SciNews – Sunday, May 15, 2016

Overweight not bad; teachers dealing with current events; recycling textiles; cool science of hot peppers; summer concert = earplugs; solar-powered plane heading to Oklahoma; teen finds 4,600 year old city – just a few of the themes in today’s eclectic collection of SciNews.  Share these stories with your students and get them excited about science.

SciNews is published twice weekly. Stay tuned for more.

7308778_s from 123rfBiology

Healthiest weight just might be ‘overweight’. Science News

As a group, overweight people are living the longest nowadays, suggests an almost four-decade study in Denmark published May 10 in JAMA. And obese people seem to be at no higher risk of dying than those of normal weight. The new analysis fuels ongoing debate about what’s a healthy body mass index — especially in light of rising obesity rates (SN: 5/14/16, p. 5), improved heart health treatments and other factors influencing health and longevity.  Read more…

Teachers make time for Ebola and other current events. Science News for Students

The 2014 Ebola outbreak triggered a flood of misinformation that worried students and parents alike.

“Students were very concerned about the outbreak and the treatment center here,” says Kim Hansen in Omaha, Neb. She is a social studies teacher there at Christ the King Catholic School. At the time, local medical experts were treating U.S. Ebola cases, bringing the epidemic close to home.  Read more…


13698187_s from 123rf

Textiles are the next frontier in recycling for cities looking to cut waste. CBC

It started with a blue sock.t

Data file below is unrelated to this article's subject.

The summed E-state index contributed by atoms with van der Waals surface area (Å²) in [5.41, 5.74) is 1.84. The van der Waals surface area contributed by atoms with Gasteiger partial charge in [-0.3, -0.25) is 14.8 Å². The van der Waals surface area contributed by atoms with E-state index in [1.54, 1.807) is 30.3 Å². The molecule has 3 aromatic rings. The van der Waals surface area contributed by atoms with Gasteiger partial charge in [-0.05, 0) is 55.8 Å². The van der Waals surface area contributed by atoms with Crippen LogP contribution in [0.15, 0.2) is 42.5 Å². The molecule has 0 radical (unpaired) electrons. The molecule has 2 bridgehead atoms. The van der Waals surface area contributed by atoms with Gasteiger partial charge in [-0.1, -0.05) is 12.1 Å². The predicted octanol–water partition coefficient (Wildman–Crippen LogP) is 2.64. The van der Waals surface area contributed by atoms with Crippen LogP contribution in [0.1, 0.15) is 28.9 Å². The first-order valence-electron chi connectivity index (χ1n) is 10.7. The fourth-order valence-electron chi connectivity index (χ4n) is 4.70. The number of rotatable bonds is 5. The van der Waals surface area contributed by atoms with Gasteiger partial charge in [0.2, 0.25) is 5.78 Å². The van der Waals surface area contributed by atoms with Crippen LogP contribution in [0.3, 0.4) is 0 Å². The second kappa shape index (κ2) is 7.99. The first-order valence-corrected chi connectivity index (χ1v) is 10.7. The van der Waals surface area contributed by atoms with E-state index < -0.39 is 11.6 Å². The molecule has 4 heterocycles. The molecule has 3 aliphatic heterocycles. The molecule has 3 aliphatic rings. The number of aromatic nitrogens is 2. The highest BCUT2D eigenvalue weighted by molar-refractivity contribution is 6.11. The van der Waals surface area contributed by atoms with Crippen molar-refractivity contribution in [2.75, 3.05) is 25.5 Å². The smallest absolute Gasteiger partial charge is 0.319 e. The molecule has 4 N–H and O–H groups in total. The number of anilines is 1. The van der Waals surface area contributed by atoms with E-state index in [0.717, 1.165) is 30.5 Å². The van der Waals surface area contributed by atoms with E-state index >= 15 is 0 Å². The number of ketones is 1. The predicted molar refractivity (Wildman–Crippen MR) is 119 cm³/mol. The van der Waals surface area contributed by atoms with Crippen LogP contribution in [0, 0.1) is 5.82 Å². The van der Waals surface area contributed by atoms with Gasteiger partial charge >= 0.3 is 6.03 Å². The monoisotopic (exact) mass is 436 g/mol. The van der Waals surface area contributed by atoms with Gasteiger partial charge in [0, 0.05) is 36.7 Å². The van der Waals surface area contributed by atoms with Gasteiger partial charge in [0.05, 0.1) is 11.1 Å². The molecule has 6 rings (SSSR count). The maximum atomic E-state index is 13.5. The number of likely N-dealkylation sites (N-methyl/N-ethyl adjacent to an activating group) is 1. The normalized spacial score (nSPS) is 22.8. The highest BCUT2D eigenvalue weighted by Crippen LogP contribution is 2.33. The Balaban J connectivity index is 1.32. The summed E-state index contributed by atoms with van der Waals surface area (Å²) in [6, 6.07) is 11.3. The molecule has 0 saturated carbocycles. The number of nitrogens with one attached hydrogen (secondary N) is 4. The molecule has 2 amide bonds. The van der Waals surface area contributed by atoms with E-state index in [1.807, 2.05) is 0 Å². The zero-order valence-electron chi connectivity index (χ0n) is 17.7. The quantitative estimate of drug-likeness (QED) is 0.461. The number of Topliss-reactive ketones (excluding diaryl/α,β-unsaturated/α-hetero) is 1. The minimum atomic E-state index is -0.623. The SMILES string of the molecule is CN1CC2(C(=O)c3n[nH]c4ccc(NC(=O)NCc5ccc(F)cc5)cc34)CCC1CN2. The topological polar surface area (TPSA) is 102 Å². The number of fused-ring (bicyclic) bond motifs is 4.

I pulled it off and realized it had a big hole in the heel. I balled it up and was about to test my athletic skill by attempting a long, basketball-style shot into a waste can when I paused.

Was that the right thing to do? Shouldn’t my sock go somewhere else?  Read more…

The cool science of hot peppers. Science News for Students

Shiny green slices of jalapeño pepper adorn a plate of nachos. Chomping into one of those innocent-looking chilies will make a person’s mouth explode with spicy fireworks. Some people dread and avoid the painful, eye-watering, mouth-searing sensation. Others love the burn.

“A quarter of the world’s population eats chilies every day,” notes Joshua Tewksbury. He is a biologist who spent 10 years studying wild chili peppers. He also happens to enjoy eating hot, spicy food.  Read more…


18685938_s from 123rf

Headed to a concert this summer? Pack earplugs.  Science News for Students

If you’re headed to a rock concert this summer, you may want to pack earplugs. Stuffing the spongy blobs in your ears may seem strange, especially if you’re going to listen to live music. Doing so, though, just might prevent hearing loss, a new study finds.

Wearing earplugs at a 4.5-hour music festival reduced the risk of temporary hearing loss and ringing in the ears, a study found. Reducing how often such temporary changes occur can prevent permanent damage to the ears.  Read more…

Solar Impulse 2 heads off on next leg of global journey. CBC

A solar-powered airplane that landed in Arizona last week is headed to Oklahoma on the latest leg of its around-the-world journey.

The Swiss-made Solar Impulse 2 took off from Phoenix Goodyear Airport about 3 a.m. local time Thursday with a destination of Tulsa International Airport.  Read more…

Earth and Space Science12693495_s from 123rf

Quebec teen uses stars to locate possible lost Mayan city in Mexican jungle. CBC

A 15-year-old boy from Saint-Jean-de-Matha, Que., has discovered what could be the ruins of a lost 4,600-year-old city in Mexico by comparing ancient star charts and the positions of known Mayan ruins.

William Gadoury, a Grade 10 student at Académie Antoine-Manseau in Joliette, became interested in Mayan civilization in 2012 and wanted to understand how the Mayans chose where to build their cities.  Read more…

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